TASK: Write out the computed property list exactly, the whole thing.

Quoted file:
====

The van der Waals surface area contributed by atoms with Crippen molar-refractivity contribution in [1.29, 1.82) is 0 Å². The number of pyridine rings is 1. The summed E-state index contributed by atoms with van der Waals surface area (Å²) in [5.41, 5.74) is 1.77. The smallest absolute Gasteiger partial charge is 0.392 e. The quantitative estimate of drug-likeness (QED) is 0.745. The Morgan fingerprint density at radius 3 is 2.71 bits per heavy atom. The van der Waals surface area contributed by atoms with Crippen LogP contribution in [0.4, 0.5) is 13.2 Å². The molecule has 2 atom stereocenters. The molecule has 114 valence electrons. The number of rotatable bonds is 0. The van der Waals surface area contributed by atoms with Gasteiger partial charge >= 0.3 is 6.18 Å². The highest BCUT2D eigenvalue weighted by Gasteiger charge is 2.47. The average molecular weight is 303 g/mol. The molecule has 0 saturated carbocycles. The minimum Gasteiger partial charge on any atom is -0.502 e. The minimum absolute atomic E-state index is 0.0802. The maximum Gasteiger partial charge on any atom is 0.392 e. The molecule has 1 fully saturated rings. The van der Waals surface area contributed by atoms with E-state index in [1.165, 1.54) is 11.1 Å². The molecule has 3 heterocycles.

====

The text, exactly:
The van der Waals surface area contributed by atoms with Crippen molar-refractivity contribution in [1.29, 1.82) is 0 Å². The number of pyridine rings is 1. The summed E-state index contributed by atoms with van der Waals surface area (Å²) in [5.41, 5.74) is 1.77. The smallest absolute Gasteiger partial charge is 0.392 e. The quantitative estimate of drug-likeness (QED) is 0.745. The Morgan fingerprint density at radius 3 is 2.71 bits per heavy atom. The van der Waals surface area contributed by atoms with Crippen LogP contribution in [0.4, 0.5) is 13.2 Å². The molecule has 2 atom stereocenters. The molecule has 114 valence electrons. The number of rotatable bonds is 0. The van der Waals surface area contributed by atoms with Gasteiger partial charge >= 0.3 is 6.18 Å². The highest BCUT2D eigenvalue weighted by Gasteiger charge is 2.47. The average molecular weight is 303 g/mol. The molecule has 0 saturated carbocycles. The minimum Gasteiger partial charge on any atom is -0.502 e. The minimum absolute atomic E-state index is 0.0802. The maximum Gasteiger partial charge on any atom is 0.392 e. The molecule has 1 fully saturated rings. The van der Waals surface area contributed by atoms with E-state index in [1.165, 1.54) is 11.1 Å². The molecule has 3 heterocycles.